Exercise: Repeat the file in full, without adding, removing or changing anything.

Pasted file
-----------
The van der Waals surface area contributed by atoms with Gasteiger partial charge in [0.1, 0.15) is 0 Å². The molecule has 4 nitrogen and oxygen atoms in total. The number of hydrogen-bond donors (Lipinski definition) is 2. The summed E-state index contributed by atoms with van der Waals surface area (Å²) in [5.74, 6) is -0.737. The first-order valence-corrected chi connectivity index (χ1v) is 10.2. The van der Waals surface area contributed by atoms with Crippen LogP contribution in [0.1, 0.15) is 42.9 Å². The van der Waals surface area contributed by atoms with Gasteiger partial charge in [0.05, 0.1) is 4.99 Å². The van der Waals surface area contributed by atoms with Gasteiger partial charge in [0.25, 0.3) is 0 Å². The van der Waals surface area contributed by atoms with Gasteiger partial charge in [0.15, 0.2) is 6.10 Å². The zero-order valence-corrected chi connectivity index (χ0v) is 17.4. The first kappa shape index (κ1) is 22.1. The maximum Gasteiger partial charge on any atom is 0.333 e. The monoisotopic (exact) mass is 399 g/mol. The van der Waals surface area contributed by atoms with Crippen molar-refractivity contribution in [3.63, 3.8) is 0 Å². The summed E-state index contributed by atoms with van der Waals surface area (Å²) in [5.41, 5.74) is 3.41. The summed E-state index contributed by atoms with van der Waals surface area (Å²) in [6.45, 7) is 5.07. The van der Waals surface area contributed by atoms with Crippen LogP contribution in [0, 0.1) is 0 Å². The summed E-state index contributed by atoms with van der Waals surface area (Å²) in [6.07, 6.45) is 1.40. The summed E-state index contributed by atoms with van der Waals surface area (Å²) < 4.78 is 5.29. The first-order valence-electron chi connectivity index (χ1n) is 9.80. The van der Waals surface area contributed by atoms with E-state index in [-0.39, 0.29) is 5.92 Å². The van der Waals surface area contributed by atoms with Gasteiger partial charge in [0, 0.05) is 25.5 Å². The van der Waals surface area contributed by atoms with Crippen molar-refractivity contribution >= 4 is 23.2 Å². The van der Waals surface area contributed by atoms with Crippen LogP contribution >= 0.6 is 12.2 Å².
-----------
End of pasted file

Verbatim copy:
The van der Waals surface area contributed by atoms with Gasteiger partial charge in [0.1, 0.15) is 0 Å². The molecule has 4 nitrogen and oxygen atoms in total. The number of hydrogen-bond donors (Lipinski definition) is 2. The summed E-state index contributed by atoms with van der Waals surface area (Å²) in [5.74, 6) is -0.737. The first-order valence-corrected chi connectivity index (χ1v) is 10.2. The van der Waals surface area contributed by atoms with Crippen LogP contribution in [0.1, 0.15) is 42.9 Å². The van der Waals surface area contributed by atoms with Gasteiger partial charge in [0.05, 0.1) is 4.99 Å². The van der Waals surface area contributed by atoms with Gasteiger partial charge in [0.25, 0.3) is 0 Å². The van der Waals surface area contributed by atoms with Gasteiger partial charge in [0.15, 0.2) is 6.10 Å². The zero-order valence-corrected chi connectivity index (χ0v) is 17.4. The first kappa shape index (κ1) is 22.1. The maximum Gasteiger partial charge on any atom is 0.333 e. The monoisotopic (exact) mass is 399 g/mol. The van der Waals surface area contributed by atoms with Crippen molar-refractivity contribution in [3.63, 3.8) is 0 Å². The summed E-state index contributed by atoms with van der Waals surface area (Å²) in [5.41, 5.74) is 3.41. The summed E-state index contributed by atoms with van der Waals surface area (Å²) in [6.45, 7) is 5.07. The van der Waals surface area contributed by atoms with Crippen LogP contribution in [0, 0.1) is 0 Å². The summed E-state index contributed by atoms with van der Waals surface area (Å²) in [6.07, 6.45) is 1.40. The summed E-state index contributed by atoms with van der Waals surface area (Å²) < 4.78 is 5.29. The first-order valence-electron chi connectivity index (χ1n) is 9.80. The van der Waals surface area contributed by atoms with E-state index in [-0.39, 0.29) is 5.92 Å². The van der Waals surface area contributed by atoms with Gasteiger partial charge in [0, 0.05) is 25.5 Å². The van der Waals surface area contributed by atoms with Crippen molar-refractivity contribution >= 4 is 23.2 Å². The van der Waals surface area contributed by atoms with Crippen LogP contribution >= 0.6 is 12.2 Å².